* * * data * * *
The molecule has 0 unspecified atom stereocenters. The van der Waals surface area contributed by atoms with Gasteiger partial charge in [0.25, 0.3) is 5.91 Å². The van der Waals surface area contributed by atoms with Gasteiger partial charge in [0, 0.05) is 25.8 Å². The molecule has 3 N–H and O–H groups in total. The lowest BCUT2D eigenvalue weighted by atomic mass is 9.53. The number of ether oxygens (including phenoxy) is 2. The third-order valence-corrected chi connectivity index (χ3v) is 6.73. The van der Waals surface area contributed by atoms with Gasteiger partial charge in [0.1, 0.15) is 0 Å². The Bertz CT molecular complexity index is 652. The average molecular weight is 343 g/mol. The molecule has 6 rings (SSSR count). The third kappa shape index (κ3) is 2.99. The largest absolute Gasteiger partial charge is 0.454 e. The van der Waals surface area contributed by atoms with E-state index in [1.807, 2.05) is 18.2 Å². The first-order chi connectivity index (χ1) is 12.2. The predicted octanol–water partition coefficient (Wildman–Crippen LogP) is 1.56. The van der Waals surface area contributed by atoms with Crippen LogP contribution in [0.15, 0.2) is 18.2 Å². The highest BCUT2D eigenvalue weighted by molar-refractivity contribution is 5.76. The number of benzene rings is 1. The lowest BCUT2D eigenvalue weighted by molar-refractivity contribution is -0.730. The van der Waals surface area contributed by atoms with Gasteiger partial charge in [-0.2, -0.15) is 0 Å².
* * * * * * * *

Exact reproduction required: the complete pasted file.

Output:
The molecule has 0 unspecified atom stereocenters. The van der Waals surface area contributed by atoms with Gasteiger partial charge in [0.25, 0.3) is 5.91 Å². The van der Waals surface area contributed by atoms with Gasteiger partial charge in [0, 0.05) is 25.8 Å². The molecule has 3 N–H and O–H groups in total. The lowest BCUT2D eigenvalue weighted by atomic mass is 9.53. The number of ether oxygens (including phenoxy) is 2. The third-order valence-corrected chi connectivity index (χ3v) is 6.73. The van der Waals surface area contributed by atoms with Gasteiger partial charge in [0.1, 0.15) is 0 Å². The Bertz CT molecular complexity index is 652. The average molecular weight is 343 g/mol. The molecule has 6 rings (SSSR count). The third kappa shape index (κ3) is 2.99. The largest absolute Gasteiger partial charge is 0.454 e. The van der Waals surface area contributed by atoms with E-state index in [1.807, 2.05) is 18.2 Å². The first-order chi connectivity index (χ1) is 12.2. The predicted octanol–water partition coefficient (Wildman–Crippen LogP) is 1.56. The van der Waals surface area contributed by atoms with Crippen LogP contribution in [0.15, 0.2) is 18.2 Å². The highest BCUT2D eigenvalue weighted by molar-refractivity contribution is 5.76. The number of benzene rings is 1. The lowest BCUT2D eigenvalue weighted by molar-refractivity contribution is -0.730. The van der Waals surface area contributed by atoms with Gasteiger partial charge in [-0.2, -0.15) is 0 Å².